• Mike Giles April 27, 2010, 12:01 pm

    Hi Bill, I’ve enjoyed your writings for some time via other outlets such as Active Rain, but this is my first time here on this site. Great Blog! You raise a great point. Even on the commercial side of the business where unaccompanied showings are the exception and the listing agent’s presence does add value for answering specific questions on occasion, I can tell you that significant amounts of time could be saved and more properties shown, if not for the endless juggling of logistics required in order to sync the client’s schedule with each of the listing agents’! Hmmmnn, wonder who I could speak to about this?
    Keep up the great work. ~Mike

  • Bill Gassett April 27, 2010, 8:12 pm

    Mike thanks for dropping in and presenting your opinion from the commercial side of things. I would imagine that homes are probably much more an emotional decision than someone looking at commercial or business properties. My guess would be that a decision surrounding these kinds of properties would be analytically based. I appreciate the compliments on the article!

  • Christine Smith January 7, 2011, 5:01 pm

    I had to click & read this one. It is so much easier for me, as a buyer’s agent, to schedule if I am not working around the listing agent’s schedule. I have had clients who were unable to see one home or another just go on to the next & never go back. Of course, there are often questions that the clients have so the listing agent then does need to be responsive to email or phone questions, but that should be a given. I like the idea of having the listing agent at the second showing if possible just to answer questions.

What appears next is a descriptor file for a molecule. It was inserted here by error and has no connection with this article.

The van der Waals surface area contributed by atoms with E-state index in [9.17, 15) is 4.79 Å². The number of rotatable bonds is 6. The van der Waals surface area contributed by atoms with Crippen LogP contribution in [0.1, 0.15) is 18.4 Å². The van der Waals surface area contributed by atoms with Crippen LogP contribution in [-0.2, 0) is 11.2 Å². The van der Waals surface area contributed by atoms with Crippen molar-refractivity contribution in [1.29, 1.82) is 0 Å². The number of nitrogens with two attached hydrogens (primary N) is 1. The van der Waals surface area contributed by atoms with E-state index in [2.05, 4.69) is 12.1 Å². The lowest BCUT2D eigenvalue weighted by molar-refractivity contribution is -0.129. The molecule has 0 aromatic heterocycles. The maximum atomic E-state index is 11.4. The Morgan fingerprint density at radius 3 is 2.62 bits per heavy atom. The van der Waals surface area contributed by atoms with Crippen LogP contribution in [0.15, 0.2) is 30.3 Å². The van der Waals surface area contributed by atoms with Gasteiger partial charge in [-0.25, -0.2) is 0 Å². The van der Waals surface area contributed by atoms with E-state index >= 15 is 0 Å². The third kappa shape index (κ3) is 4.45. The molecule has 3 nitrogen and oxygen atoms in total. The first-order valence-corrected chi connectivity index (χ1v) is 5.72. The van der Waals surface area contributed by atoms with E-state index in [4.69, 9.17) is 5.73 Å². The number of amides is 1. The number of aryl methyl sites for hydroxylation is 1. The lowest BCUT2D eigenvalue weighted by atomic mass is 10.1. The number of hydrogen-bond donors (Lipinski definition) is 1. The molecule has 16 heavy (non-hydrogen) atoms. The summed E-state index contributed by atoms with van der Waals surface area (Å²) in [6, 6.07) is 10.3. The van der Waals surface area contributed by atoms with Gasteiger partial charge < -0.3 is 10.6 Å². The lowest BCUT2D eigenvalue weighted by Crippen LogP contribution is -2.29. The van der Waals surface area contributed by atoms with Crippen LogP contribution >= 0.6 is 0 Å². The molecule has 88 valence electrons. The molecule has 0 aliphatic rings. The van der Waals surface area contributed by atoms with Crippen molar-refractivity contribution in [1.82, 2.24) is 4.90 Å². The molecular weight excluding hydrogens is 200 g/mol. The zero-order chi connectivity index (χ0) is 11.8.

• Eric Johnson February 18, 2011, 9:19 pm

    Thankfully, we rarely see this in the Phoenix area. I’ve only seen it for a couple of high end ($1 Million+) homes. We’re in the business of getting a Buyer to say “YES” and this just adds 2 or more chances for them to say “no” to the house. First, because you now have to get a hold of the listing agent & figure out a workable time & your example of not being able to make it work on one house killed its chance.